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Hell Is Real (But I Hate to Admit It) Paperback – August 1, 2011


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Product Details

  • Paperback: 272 pages
  • Publisher: David C. Cook (August 1, 2011)
  • Language: English
  • ISBN-10: 0781405726
  • ISBN-13: 978-0781405720
  • Product Dimensions: 8.2 x 5.5 x 0.9 inches
  • Shipping Weight: 10.4 ounces
  • Average Customer Review: 4.3 out of 5 stars  See all reviews (59 customer reviews)
  • Amazon Best Sellers Rank: #907,293 in Books (See Top 100 in Books)

Editorial Reviews

From the Inside Flap

"With a pastor's heart and a strong Biblical grasp, Brian Jones shows the importance of having an eternal perspective for today. Hell Is Real will challenge you to reconsider the Bible's teaching on this important topic and to work out the practical implication for our lives. Compassionately written and intelligently argued, this is a message we should all wrestle with and take to heart."
- Jud Wilhite, author of Throw It Down and senior pastor of Central Christian Church, Las Vegas
 
"Brian Jones is a courageous voice of truth, grace, and love. His writing always challenges me and his life inspires me. This book moves me, as it will you. It will be a significant tool for our dialogue on an important subject. The stakes couldn't be higher."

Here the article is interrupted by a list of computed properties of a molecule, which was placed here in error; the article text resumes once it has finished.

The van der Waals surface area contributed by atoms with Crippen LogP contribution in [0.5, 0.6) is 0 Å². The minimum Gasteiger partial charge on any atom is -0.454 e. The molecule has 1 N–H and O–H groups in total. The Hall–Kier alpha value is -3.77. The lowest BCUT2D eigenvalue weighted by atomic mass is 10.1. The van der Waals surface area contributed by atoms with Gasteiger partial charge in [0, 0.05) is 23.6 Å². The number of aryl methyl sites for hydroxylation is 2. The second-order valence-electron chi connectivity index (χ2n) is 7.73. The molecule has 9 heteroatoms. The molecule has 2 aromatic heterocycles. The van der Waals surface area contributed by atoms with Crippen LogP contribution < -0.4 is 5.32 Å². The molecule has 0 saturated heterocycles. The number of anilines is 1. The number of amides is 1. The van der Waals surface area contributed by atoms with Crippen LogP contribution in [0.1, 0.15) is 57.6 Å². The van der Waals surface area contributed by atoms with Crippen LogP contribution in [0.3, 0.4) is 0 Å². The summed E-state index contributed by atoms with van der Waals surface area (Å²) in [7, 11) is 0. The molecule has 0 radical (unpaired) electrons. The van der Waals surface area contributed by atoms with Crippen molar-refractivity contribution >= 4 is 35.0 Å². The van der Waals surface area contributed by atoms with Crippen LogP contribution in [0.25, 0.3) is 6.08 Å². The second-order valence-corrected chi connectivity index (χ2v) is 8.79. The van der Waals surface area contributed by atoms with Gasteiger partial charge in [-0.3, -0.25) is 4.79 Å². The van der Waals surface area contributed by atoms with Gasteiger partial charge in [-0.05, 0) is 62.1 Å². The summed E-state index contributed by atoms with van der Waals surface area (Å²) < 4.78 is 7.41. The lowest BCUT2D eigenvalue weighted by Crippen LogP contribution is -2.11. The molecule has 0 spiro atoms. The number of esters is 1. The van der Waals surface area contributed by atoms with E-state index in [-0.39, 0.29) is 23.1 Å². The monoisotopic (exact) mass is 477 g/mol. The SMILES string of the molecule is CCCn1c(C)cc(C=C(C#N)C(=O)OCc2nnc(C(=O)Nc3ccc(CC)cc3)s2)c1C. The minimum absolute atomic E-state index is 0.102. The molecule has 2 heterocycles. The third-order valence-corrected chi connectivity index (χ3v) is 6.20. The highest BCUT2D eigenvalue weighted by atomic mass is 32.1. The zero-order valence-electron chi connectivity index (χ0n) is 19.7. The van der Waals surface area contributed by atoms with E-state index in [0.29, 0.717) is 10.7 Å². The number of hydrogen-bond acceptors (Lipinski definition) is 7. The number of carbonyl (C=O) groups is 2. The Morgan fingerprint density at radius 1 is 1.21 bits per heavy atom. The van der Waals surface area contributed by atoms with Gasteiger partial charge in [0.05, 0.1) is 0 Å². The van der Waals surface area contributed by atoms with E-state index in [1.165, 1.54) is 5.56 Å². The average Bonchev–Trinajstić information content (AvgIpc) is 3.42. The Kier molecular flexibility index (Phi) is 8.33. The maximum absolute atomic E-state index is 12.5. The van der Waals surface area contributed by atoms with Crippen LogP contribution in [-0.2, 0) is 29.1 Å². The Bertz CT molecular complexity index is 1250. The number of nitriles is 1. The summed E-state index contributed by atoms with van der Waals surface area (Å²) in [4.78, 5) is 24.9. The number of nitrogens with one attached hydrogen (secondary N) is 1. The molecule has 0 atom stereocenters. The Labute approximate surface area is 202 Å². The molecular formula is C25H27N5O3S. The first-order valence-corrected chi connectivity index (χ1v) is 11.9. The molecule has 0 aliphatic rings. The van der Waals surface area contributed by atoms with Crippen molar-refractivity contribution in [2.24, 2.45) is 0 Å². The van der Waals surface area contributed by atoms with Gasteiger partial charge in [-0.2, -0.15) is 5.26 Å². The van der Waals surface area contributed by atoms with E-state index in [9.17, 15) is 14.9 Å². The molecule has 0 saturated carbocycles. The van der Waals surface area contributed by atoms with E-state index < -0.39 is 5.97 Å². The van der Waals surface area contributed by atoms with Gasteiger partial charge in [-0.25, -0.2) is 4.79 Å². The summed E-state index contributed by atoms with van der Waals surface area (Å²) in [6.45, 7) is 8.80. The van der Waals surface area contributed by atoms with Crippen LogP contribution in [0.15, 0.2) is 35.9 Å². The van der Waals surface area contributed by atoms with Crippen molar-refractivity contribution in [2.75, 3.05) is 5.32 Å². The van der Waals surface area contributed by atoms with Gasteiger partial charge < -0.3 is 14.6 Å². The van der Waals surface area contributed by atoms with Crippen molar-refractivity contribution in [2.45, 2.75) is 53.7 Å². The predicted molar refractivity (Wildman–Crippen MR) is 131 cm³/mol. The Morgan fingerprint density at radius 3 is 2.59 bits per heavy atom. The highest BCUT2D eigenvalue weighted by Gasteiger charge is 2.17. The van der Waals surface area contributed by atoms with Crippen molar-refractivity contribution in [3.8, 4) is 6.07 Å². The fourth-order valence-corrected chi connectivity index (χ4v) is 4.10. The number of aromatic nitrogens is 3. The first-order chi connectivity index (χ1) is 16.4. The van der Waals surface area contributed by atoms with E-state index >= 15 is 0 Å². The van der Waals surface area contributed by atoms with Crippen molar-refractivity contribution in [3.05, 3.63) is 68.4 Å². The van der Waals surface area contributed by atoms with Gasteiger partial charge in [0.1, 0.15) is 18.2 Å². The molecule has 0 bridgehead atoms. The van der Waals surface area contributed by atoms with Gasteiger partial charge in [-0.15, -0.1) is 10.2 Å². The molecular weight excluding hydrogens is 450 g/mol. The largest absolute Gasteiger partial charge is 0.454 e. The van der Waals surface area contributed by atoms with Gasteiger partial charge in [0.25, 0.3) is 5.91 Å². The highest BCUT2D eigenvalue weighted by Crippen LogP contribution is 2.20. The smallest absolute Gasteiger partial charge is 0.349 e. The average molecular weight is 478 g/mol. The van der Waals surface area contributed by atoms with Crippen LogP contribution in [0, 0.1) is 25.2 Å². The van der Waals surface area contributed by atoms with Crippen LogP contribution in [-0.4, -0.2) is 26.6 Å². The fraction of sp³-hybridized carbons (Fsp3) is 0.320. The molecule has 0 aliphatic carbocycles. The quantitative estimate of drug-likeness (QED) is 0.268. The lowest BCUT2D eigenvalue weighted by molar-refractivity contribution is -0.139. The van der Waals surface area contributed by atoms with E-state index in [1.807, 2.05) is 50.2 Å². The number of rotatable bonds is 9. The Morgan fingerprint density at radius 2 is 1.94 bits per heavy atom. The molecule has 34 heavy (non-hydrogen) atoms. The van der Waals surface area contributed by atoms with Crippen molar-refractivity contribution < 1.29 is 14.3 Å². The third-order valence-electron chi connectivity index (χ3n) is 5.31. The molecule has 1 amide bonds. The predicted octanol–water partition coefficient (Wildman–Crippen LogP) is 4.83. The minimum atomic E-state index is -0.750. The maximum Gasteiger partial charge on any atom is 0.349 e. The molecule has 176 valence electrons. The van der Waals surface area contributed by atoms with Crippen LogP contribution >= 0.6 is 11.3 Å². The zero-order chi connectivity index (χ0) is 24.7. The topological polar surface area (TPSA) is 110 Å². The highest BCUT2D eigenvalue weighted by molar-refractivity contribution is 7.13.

- Gene Appel, senior pastor, Eastside Christian Church
 
"In a time when many are trying to do away with hell, Jones accepts its reality without compromise and shows us Biblically why we must do the same. In addition, this book comes straight from Jones' heart. In it we are confronted with sound doctrine, but are also moved by the author's personal testimonies and by the abundance of illustrative ministry experiences that appear throughout. Jones not only effectively convicts us of the 'apocalyptic urgency' of warning sinners about hell, but also gives very down-to-earth lessons on how to evangelize. I hope every Christian reads this book, and every preacher uses it as a sermon resource."
- Jack W. Cottrell, professor of Theology, Cincinnati Christian University

From the Back Cover

Eternal Damnation, Really?
 
The first four years that Brian Jones was a pastor, he had a secret: he didn’t believe in hell. Today, he shares his story of discovering that hell exists—and why we’re afraid to believe in it.